What is Agent Orange?
Agent Orange was a herbicide mixture used by the U.S. military during the Vietnam War. Much of it contained a dangerous chemical contaminant called dioxin. Production of Agent Orange ended in the 1970s and is no longer in use. The dioxin contaminant however continues to have harmful impact today. As many U.S.Vietnam-era veterans know, dioxin is a highly toxic and persistent organic pollutant linked to cancers, diabetes, birth defects and other disabilities.
The Red Cross estimates that three million Vietnamese have been affected by dioxin, including at least 150,000 children born with serious birth defects. Millions of Americans and Vietnamese are still affected, directly and indirectly, by the wartime U.S. spraying of Agent Orange and other herbicides over southern and central Vietnam.
Agent Orange was sprayed at up to 50 times the concentration the manufacturers recommended for killing plants. It defoliated millions of acres of forests and farmland. Much of that land remains degraded and unproductive to this day. The chemical dioxin in Agent Orange remains toxic for decades and is still found in very high concentrations in “hot spots” in Vietnam. Some two dozen “hot spots” of toxic dioxin residues exist where Agent Orange and other chemicals were stored and handled. To eliminate dioxin from entering the food chain and affecting both adults and children, these chemical “hot spots” must be cleaned up.
After its use in the 1960s, Agent Orange was banned by the U.S. in 1971 and remaining stocks were taken from Vietnam and the U.S. to Johnston Atoll, a U.S. controlled island about 700 miles SE of Hawaii, where it was destroyed in 1978. There is no ‘Agent Orange’ in Vietnam or anywhere else today.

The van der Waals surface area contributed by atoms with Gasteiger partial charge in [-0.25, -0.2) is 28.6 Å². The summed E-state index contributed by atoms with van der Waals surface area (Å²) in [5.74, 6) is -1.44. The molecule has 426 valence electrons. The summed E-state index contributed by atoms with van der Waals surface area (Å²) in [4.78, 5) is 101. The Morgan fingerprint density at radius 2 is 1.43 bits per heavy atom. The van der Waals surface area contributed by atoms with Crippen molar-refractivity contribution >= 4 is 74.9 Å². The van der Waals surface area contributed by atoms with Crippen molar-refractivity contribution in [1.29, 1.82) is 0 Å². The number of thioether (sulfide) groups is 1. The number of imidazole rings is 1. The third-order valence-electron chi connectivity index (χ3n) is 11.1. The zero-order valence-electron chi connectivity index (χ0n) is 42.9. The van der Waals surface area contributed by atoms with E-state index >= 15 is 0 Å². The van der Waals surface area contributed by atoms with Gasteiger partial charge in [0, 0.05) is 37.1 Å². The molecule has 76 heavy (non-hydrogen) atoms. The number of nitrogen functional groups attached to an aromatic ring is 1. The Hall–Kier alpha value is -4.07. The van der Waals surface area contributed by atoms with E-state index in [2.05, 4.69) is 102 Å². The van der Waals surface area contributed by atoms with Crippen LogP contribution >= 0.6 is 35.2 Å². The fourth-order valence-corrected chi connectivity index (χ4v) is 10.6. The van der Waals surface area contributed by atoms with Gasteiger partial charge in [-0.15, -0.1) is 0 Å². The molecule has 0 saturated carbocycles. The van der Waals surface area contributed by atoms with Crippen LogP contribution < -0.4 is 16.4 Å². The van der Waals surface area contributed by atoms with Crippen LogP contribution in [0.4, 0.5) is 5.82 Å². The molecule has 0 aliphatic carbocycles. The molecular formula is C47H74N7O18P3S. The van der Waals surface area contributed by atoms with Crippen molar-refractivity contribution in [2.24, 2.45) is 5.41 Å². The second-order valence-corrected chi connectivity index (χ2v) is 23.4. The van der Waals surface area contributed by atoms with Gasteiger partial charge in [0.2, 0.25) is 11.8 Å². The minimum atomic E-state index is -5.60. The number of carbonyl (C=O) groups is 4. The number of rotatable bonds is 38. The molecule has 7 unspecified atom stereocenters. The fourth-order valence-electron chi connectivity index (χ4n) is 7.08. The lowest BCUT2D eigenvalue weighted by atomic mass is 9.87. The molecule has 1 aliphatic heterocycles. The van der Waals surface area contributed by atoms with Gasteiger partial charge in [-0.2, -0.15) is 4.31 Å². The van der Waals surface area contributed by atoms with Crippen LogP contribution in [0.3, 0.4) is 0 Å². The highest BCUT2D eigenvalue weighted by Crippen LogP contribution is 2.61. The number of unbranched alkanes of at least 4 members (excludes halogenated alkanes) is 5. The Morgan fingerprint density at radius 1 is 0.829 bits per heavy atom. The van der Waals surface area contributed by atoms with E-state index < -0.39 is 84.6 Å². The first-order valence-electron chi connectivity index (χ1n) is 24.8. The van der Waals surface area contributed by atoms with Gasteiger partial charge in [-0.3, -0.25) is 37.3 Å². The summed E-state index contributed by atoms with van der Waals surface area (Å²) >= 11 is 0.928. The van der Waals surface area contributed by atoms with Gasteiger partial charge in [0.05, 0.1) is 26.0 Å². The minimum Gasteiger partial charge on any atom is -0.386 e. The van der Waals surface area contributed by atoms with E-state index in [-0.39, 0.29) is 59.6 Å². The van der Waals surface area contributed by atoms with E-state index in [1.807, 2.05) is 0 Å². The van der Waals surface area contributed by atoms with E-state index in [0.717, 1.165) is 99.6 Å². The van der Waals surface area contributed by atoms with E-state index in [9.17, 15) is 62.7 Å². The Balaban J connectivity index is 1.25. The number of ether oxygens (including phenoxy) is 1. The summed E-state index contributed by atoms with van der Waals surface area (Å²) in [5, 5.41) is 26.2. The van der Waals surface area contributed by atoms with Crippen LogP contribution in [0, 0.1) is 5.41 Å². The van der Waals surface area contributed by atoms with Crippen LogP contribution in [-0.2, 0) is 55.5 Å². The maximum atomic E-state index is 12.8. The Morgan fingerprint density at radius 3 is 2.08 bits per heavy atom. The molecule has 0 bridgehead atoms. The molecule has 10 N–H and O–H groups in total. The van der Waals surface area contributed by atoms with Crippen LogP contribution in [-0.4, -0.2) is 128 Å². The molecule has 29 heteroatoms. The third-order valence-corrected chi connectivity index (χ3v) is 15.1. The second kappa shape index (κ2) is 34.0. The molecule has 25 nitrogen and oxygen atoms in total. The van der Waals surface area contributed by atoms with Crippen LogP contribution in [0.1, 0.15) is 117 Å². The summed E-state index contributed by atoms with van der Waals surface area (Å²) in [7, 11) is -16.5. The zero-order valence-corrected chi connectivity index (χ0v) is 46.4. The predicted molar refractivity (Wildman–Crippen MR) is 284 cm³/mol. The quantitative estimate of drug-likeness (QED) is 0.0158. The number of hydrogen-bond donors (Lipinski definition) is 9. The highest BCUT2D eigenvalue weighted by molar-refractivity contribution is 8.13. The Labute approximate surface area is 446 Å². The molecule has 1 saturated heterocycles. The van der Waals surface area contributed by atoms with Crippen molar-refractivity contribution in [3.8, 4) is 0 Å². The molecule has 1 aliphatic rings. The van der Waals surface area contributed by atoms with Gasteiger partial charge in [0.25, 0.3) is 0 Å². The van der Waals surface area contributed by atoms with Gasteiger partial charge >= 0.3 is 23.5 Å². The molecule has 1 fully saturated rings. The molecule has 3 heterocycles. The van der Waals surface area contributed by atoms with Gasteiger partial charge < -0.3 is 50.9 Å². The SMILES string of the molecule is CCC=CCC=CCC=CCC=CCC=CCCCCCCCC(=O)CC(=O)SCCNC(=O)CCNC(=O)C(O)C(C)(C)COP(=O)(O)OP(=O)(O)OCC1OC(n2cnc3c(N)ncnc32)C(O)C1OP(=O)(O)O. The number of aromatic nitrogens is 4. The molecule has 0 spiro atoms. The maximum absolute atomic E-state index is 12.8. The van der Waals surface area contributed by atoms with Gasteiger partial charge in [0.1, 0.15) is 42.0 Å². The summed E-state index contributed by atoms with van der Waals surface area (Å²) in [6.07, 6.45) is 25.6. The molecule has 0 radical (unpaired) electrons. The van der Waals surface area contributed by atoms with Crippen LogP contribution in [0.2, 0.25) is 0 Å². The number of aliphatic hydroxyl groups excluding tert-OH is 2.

Learn more about the ongoing cleanup and important impact of government and donor support in the USAID Cleanup Progress Reports.
About Agent Orange: Agent Orange was one of a class of color-coded herbicides that U.S. forces sprayed over the rural landscape in Vietnam from 1961 to 1971 to defoliate trees and shrubs and kill food crops that were providing cover and food to opposition forces. It was a 50/50 mixture of two herbicides: 2,4-D and 2,4,5-T. It remained toxic for only days or weeks and then degraded,[i] but it had a toxic contaminant, dioxin, that did not degrade as readily and is still causing health problems in Vietnam.
About Dioxin: Its chemical name is 2,3,7,8-tetrachloro-dibenzo-para-dioxin, or TCDD. It is a persistent organic pollutant that contaminated Agent Orange and some of the other color-coded herbicides when the production of one of their components (2,4,5-T) was accelerated during wartime.[ii] TCDD is the most toxic of about 419 types of similar toxic compounds, which include PCBs (polychlorinated biphenyls). The chemical companies that produced the Vietnam-era herbicides say they were unaware how toxic the dioxin contaminant was. The effects of dioxin exposure on human health and particularly indirect effects on unborn generations continue to be controversial subjects today.